Monday, April 19, 2010

Interesting article about HRT in yesterday's New York Times Magazine

You can read it online here, and I highly recommend you do so if you're a woman of a certain age or anticipate becoming one at some point:

The gist of the article essentially is that there are some flaws in the Women's Health Initiative study from a while back that had to be stopped after three years because the study subjects seemed to be dropping like flies from stroke, breast cancer, and so forth, apparently due to the hormone replacement therapy they were receiving. Scary stuff, and as a result of that study most doctors no longer recommend hormone replacement therapy as a matter of course to their midlife female patients. In fact many don't recommend it at all for fear of malpractice suits.

And that may not be such a good thing for women, because if you take a closer look at the WHI study you'll see that all it really proves for sure is that estrogen-only HRT is an unacceptably risky proposition for post-menopausal women. None of the study subjects were still menstruating, and none were receiving progesterone in addition to estrogen.

The scary thing is that there've been no large-scale studies involving pre-menopausal women who're receiving a cocktail of estrogen and progesterone, so no one knows for sure whether this type of therapy is safe for this age group. Which might cause you to wonder: why on earth would any sensible woman be willing to risk it?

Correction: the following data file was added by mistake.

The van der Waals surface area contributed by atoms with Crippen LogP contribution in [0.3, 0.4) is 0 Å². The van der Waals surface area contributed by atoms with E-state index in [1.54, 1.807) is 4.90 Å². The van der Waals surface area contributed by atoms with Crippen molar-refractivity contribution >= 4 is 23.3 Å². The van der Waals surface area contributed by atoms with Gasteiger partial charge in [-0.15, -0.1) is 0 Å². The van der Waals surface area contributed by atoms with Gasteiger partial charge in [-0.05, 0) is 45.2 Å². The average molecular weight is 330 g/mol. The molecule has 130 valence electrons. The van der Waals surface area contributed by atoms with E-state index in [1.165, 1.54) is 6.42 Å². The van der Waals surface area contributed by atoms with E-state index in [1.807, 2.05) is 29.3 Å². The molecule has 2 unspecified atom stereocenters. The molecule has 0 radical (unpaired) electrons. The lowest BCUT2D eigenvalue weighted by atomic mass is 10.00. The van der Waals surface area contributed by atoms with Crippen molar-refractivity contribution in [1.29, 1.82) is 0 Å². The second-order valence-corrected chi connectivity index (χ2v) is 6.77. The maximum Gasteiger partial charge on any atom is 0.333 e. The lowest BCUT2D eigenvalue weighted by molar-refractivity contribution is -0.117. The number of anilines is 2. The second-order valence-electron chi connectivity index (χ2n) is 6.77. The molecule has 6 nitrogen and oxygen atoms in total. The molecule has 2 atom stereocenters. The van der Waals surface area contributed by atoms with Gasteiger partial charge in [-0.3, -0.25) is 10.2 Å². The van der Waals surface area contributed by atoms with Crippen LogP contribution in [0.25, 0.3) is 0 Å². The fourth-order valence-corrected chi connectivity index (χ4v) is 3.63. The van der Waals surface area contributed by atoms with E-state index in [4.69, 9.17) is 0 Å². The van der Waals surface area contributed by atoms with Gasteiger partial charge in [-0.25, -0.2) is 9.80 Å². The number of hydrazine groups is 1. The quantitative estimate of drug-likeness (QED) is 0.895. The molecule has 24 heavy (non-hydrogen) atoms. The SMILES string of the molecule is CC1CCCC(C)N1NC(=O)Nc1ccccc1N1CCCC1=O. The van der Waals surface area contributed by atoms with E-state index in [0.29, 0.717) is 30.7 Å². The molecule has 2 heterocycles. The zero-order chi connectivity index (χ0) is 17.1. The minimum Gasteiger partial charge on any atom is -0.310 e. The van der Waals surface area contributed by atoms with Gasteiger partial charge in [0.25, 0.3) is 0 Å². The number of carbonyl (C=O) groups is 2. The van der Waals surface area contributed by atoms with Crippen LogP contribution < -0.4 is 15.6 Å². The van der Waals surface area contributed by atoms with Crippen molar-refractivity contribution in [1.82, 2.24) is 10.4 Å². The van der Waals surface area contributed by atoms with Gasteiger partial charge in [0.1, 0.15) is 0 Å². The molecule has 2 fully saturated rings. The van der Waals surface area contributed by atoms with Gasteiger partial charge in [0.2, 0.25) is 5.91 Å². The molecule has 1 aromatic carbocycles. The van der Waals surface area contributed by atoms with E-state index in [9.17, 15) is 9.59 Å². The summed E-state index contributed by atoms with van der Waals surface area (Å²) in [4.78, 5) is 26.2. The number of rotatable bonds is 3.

I can answer that one. Hot flashes suck, as do night sweats and disrupted sleep. But they're manageable. More problematic are the moments of homicidal rage alternating with suicidal despair. I'm trying to be funny here, but honestly there's nothing amusing about it. I suffered from clinical depression for years, and I know a thing or two about suicidal ideation. Once I started on SSRIs it went away ... until I turned 47. Paint it black, people. Paint it black.

Bear in mind, not every woman is going to have this issue. It may be limited to those fortunate few who are genetically predisposed to depression. But for us, some sort of combination HRT might conceivably make sense, at least for those of us who are not also at an unsually high risk of developing breast cancer.

I frankly don't know what makes the most sense for me. Nor do I know whether my doctor will even be willing to have a dialogue with me about it. But I've got a few more menstruating years in which to decide, and hopefully there will be more research that may help me with my risk-benefit analysis.

I'll keep you posted.